When Australians can expect an interest rate cut after more than a year of severe mortgage problems
- Westpac now expects a rate cut in May
- But rates would go up in August, September
Westpac now expects the Reserve Bank to cut interest rates again in May next year, but only after inflicting more pain on borrowers.
Outgoing chief economist Bill Evans forecast the RBA would raise rates in August and September, taking the cash rate to a 12-year high of 4.6 percent.
But after that, he predicted that rates would be cut next year, bringing the cash rate to 4.35 percent, which would be higher than the existing 11-year high of 4.1 percent.
“The first rate cut in the subsequent easing cycle is expected next May,” he said.
By then, Philip Lowe may be replaced as Reserve Bank governor, with a seven-year term that expires on September 17 and a replacement is likely to be announced this week.
Westpac has adjusted its forecasts after forecasting in February that the first of seven rate cuts would start in March 2024.
Westpac now expects the Reserve Bank to cut interest rates again in May next year, but only after inflicting more pain on borrowers (an auction pictured at Paddington in Sydney)
Just five months ago, Westpac was forecasting an RBA cash rate peak of 4.1% and seven rate cuts that would take it back to 2.35% by September 2025.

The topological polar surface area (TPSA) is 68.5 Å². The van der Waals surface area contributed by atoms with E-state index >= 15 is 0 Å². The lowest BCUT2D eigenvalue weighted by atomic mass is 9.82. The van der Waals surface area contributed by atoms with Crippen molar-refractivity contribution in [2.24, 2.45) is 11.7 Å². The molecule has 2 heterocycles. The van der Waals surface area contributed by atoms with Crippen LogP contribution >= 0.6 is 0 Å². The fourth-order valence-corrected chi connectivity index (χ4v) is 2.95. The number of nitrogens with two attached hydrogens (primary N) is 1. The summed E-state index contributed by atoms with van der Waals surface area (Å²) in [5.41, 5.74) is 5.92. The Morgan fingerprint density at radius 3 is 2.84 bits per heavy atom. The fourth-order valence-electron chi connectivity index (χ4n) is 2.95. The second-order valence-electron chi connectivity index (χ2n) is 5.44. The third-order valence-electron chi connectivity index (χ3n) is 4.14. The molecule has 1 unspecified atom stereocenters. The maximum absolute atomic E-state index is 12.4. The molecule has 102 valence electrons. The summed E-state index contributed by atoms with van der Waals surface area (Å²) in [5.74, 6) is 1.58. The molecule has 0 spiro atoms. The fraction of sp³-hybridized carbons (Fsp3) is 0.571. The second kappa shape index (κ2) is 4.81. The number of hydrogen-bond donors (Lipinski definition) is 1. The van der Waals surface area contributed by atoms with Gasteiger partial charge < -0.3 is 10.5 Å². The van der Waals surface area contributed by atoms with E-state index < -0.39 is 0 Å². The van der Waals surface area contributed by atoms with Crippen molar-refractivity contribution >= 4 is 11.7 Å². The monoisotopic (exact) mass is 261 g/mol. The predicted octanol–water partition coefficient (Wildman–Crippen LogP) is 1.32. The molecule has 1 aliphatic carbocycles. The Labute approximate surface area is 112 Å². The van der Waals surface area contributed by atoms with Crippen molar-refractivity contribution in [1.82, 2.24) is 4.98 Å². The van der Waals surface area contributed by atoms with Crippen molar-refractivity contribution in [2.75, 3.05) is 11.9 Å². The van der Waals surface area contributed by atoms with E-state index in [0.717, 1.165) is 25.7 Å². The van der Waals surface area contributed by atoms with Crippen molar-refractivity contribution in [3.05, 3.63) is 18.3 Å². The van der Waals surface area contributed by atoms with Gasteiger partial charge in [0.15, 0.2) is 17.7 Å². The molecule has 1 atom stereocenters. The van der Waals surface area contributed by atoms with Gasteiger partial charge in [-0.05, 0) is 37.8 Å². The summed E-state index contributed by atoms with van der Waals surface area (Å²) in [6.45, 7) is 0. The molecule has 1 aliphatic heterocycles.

But two more rate hikes than previously anticipated mean the Reserve Bank’s cash rate would fall back to 2.85 percent, should Westpac’s prediction of seven rate cuts in 2024 and 2025 come to fruition. .
Inflation in May moderated to 5.6 percent, down from 6.8 percent in April, but still well above the RBA’s target of 2 to 3 percent.
However, easing inflationary pressures caused the Westpac-Melbourne Institute’s consumer confidence score to rise 2.7 percent in July to 81.3 points.
This reading was still well below the 100 level, where the bulls outnumber the bears.
Evans said the moderation in inflation rather than the RBA’s July rate break did more to boost consumer sentiment, which still remains deep in negative territory.
“A reported significant drop in inflation seems to have boosted confidence,” he said.
“Consumers remain cautious on interest rate outlook despite RBA pause.”
By May of next year, Philip Lowe may be replaced as Governor of the Reserve Bank with his seven-year term expiring on September 17 (He is pictured center with Assistant Governor Luci Ellis and former Lieutenant Governor Guy Debelle in 2017)
The Reserve Bank’s 12 rate hikes since May 2022 are the most aggressive since 1989.
“The key message is that confidence is unlikely to see a sustained rise from current deeply pessimistic levels until inflation is much lower and interest rates hold firm,” Evans said.
The survey of 1,200 Australians, conducted in the first week of July, found that consumers expect house prices to rise, even if they consider now to be a bad time to buy a property.
The house price reading produced a score of 149.3, well above the 100 point where optimists outnumber pessimists, after Sydney house prices rose last month. two percent to $1.32 million.
But the question about whether now was the time to buy a home scored 76.4 points, well into the negative zone.
Evans has been Westpac’s chief economist since 1991, but Luci Ellis, the Reserve Bank assistant governor in charge of economic research, will replace him in October.